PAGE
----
Walter Russell Mead
International Herald Tribune
June 19, 2008 - 2:41pm

Many observers attribute U.S. support for Israel to the financial and political clout of the American Jewish community. In fact that is only a small part of the story.

For the last 60 years, non-Jewish Americans have overwhelmingly sided with the Jewish state rather than its enemies. Washington's pro-Israel stance in the Middle East reflects the wishes, above all, of American gentiles.

Israelis and American Jews seeking to drum up American support for the Jewish state are pushing on an open door; American gentiles were promoting the return of the Jews to the Holy Land long before Theodore Herzl's 1896 book, "The Jewish State," launched the modern Zionist movement among Jews.

John Adams "longed" for a Jewish state. In 1891 more than 400 American leaders, including Chief Justice Melville Weston Fuller of the Supreme Court, J.P. Morgan, John D. Rockefeller and the editors or publishers of several leading newspapers signed a petition to President Benjamin Harrison calling for the United States to use its diplomatic weight to promote the establishment of a free Jewish state in Palestine.

American evangelicals support Israel in part because of beliefs about Bible prophecies, but liberal Christians and their secular fellow citizens often share this commitment without such belief. Steeped in the language and the ideas of the Old Testament, religious and secular Americans alike have long seen a unique bond between themselves and the Jews.

Both peoples, Americans have believed, have a special mission from God. The Jews brought monotheism to the world; Americans are bringing liberty. God led the ancient Hebrews through the Red Sea and over the Jordan into a land flowing with milk and honey; God also, Americans have generally believed, brought our ancestors into the New World to a promised land.

The United States and Israel have both been powerfully shaped by a history of conflict and confrontation with those they displaced: Indians in America, Palestinians in Israel. The American pioneers believed that the failure of the Indians to "improve" the wilderness with towns and farms justified America's westward expansion; as Israeli pioneers built flourishing towns on barren hills and turned desert wastelands into fertile fields, many Americans felt that Israelis had a similar right to use land the Arabs had neglected.

In recent decades, support for Israel has intensified among "Jacksonian" voters in the U.S. heartland. Jacksonians are populist-nationalist voters who favor a strong U.S. military and admire victory - especially total victory. The sweeping, overwhelming triumph of Israeli arms in 1967 against numerically superior foes from three different countries resonated powerfully with them.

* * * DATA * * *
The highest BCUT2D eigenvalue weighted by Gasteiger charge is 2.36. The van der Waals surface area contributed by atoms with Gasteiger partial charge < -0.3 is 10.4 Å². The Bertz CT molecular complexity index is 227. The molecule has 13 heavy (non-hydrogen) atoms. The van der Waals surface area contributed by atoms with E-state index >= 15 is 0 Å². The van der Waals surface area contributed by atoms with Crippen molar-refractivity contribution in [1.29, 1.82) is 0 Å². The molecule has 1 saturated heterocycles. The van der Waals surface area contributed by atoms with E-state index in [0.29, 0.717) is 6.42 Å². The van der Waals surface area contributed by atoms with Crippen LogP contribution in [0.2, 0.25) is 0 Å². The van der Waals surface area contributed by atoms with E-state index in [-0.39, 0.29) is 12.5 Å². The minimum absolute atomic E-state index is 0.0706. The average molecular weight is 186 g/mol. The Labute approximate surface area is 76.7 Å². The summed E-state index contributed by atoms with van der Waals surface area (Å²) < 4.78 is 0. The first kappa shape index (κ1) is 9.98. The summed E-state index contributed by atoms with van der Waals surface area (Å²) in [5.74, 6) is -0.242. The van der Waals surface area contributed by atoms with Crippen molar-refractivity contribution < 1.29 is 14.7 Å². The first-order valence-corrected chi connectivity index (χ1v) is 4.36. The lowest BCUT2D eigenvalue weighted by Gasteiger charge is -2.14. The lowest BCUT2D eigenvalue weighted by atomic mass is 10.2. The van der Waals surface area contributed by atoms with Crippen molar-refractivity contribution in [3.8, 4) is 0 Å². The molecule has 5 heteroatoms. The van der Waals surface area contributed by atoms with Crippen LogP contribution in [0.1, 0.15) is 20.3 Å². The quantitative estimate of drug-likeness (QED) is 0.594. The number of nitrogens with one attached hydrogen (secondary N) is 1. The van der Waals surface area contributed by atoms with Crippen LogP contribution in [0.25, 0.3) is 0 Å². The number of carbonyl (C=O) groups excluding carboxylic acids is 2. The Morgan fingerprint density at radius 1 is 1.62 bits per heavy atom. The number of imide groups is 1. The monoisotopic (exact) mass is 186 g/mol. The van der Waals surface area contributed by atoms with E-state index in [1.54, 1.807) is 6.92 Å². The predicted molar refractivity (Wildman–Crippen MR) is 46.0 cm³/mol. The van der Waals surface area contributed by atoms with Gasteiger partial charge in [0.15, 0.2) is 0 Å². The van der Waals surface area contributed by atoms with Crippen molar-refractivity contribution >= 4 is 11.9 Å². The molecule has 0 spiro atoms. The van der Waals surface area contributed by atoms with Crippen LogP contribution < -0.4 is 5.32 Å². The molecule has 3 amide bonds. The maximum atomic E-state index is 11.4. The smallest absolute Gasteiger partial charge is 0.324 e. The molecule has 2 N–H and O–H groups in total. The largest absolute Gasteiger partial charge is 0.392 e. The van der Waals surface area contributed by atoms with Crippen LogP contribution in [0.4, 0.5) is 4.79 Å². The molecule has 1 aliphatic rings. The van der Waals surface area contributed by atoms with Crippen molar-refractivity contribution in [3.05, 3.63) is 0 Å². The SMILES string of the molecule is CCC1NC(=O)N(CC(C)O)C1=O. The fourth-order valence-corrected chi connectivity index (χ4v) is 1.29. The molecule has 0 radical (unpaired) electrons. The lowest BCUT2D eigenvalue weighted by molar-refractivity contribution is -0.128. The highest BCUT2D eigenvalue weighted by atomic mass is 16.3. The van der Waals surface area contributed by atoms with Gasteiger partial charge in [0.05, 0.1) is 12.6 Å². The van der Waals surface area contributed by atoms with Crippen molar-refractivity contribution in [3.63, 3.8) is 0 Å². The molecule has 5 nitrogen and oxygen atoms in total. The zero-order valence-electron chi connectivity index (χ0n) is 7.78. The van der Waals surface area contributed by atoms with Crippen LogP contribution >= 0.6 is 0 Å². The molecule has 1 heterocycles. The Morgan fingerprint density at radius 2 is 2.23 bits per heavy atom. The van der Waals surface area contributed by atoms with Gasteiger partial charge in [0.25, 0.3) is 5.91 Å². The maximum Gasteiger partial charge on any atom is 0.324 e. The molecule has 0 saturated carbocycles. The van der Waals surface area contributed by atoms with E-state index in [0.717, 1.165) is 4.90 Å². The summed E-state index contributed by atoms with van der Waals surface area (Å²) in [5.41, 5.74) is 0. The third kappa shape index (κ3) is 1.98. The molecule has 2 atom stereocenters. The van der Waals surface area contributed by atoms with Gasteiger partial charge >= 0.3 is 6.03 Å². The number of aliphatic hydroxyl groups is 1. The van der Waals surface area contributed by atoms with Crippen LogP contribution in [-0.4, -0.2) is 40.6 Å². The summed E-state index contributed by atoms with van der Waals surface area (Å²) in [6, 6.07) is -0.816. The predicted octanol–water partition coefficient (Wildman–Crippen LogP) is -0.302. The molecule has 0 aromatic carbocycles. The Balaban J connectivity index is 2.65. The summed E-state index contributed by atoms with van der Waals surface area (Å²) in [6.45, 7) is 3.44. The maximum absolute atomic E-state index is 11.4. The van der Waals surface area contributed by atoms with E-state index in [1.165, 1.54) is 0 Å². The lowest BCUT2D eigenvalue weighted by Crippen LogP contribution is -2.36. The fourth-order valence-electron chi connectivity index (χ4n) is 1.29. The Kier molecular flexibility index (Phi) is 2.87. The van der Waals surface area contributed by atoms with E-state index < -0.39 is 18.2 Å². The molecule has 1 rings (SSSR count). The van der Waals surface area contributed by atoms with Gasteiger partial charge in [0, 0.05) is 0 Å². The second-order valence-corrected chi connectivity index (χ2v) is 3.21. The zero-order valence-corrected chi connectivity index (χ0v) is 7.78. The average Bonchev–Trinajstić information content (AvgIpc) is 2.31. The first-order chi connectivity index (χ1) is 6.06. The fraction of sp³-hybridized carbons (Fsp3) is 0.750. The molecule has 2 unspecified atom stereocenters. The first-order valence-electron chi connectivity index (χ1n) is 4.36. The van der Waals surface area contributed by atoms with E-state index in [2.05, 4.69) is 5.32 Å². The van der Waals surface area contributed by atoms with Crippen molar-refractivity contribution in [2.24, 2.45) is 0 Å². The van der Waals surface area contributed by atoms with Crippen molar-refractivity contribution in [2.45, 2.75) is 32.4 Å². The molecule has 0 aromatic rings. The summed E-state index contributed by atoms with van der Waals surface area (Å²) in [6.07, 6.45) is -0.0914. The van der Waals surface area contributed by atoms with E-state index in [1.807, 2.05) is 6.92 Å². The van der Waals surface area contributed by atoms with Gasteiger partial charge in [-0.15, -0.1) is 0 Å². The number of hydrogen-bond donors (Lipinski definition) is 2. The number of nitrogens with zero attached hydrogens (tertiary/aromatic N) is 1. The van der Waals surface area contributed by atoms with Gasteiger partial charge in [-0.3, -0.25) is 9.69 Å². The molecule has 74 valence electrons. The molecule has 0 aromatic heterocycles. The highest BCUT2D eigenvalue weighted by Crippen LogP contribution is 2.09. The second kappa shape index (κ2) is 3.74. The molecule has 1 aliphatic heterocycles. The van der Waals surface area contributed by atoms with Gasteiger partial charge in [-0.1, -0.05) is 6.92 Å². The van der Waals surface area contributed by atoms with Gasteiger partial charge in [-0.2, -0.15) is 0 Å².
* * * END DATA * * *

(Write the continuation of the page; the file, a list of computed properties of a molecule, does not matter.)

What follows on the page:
Since then, some of the same actions that have hurt Israel's image in most of the world have increased its support among Jacksonians. When rockets launched from Gaza strike Israel, the Israelis respond with greater firepower, greater destruction, and greater casualties. In much of the world, this is seen as excessive retaliation. Jacksonians, however, see Palestinian rocket attacks and suicide bombings as dishonorable terrorism and believe that the Israelis have an unlimited right, even a duty, to retaliate with maximum force.

For many Americans, Israel, despite its power and its victories, remains an endangered David surrounded by Goliaths. The fact that Arabs and the larger community of one billion Muslims support the Palestinian cause deepens the belief. Although the image of a solitary Israel surrounded by an anonymous mass of pan-Arab armies bristling with Soviet weaponry disappeared with the end of the Cold War, it was soon replaced by the perception of a besieged Jewish state amidst a sea of intolerant pan-Islamism.

Israel's international isolation does not bother Jacksonians; if anything, it reinforces its underdog status and makes American support more likely. Both the Old and New Testaments say that the "world" often stands against God's chosen people; the more Israel is attacked, the more many Americans feel duty bound to defend it.

The breadth and depth of America's sympathy for Israel need not be an obstacle to peace. In fact, if Palestinian and Arab leaders understood American culture better they could act so as to increase their American support and begin to shift American policy. Ending terrorist attacks against civilians would be a significant step in this direction, as would improving conditions for Christian minorities in Arab countries.

But there is one thing that both supporters and opponents of Washington's Middle East policies need to understand. The roots of U.S. support for Israel lie outside Washington and beyond the American Jewish community. The Arabist views of professional foreign policy élites have indeed often been overruled, but not because of the actions of a small, undemocratic lobby.

Wise or foolish, U.S. policies toward Israel reflect the values, hopes, and fears of the majority of American gentiles.


American Task Force on Palestine - 1634 Eye St. NW, Suite 725, Washington DC 20006 - Telephone: 202-262-0017